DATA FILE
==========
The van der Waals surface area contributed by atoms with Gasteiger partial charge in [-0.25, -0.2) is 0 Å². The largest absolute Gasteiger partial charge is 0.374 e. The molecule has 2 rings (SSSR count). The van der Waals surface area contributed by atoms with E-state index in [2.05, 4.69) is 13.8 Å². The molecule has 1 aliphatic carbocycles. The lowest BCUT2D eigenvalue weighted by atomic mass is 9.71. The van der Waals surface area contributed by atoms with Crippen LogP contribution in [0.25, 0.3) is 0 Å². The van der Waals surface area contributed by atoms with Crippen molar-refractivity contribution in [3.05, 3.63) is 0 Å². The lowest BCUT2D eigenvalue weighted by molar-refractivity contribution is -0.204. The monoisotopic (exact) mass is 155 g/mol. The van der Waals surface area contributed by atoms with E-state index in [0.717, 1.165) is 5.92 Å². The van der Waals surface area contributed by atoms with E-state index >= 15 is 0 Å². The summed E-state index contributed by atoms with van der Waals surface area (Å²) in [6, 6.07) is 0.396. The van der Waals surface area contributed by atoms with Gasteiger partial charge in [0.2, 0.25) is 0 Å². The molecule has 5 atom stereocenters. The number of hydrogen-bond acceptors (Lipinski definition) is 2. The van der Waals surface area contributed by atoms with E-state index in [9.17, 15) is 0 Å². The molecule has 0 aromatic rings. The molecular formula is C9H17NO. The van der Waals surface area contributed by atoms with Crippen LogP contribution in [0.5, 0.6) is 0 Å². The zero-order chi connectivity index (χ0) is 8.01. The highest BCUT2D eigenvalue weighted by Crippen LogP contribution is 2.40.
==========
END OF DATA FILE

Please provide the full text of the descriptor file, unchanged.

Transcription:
The van der Waals surface area contributed by atoms with Gasteiger partial charge in [-0.25, -0.2) is 0 Å². The largest absolute Gasteiger partial charge is 0.374 e. The molecule has 2 rings (SSSR count). The van der Waals surface area contributed by atoms with E-state index in [2.05, 4.69) is 13.8 Å². The molecule has 1 aliphatic carbocycles. The lowest BCUT2D eigenvalue weighted by atomic mass is 9.71. The van der Waals surface area contributed by atoms with Crippen LogP contribution in [0.25, 0.3) is 0 Å². The van der Waals surface area contributed by atoms with Crippen molar-refractivity contribution in [3.05, 3.63) is 0 Å². The lowest BCUT2D eigenvalue weighted by molar-refractivity contribution is -0.204. The monoisotopic (exact) mass is 155 g/mol. The van der Waals surface area contributed by atoms with E-state index in [0.717, 1.165) is 5.92 Å². The van der Waals surface area contributed by atoms with E-state index >= 15 is 0 Å². The summed E-state index contributed by atoms with van der Waals surface area (Å²) in [6, 6.07) is 0.396. The van der Waals surface area contributed by atoms with Gasteiger partial charge in [0.2, 0.25) is 0 Å². The molecule has 5 atom stereocenters. The number of hydrogen-bond acceptors (Lipinski definition) is 2. The van der Waals surface area contributed by atoms with E-state index in [9.17, 15) is 0 Å². The molecule has 0 aromatic rings. The molecular formula is C9H17NO. The van der Waals surface area contributed by atoms with Crippen LogP contribution in [0.5, 0.6) is 0 Å². The zero-order chi connectivity index (χ0) is 8.01. The highest BCUT2D eigenvalue weighted by Crippen LogP contribution is 2.40.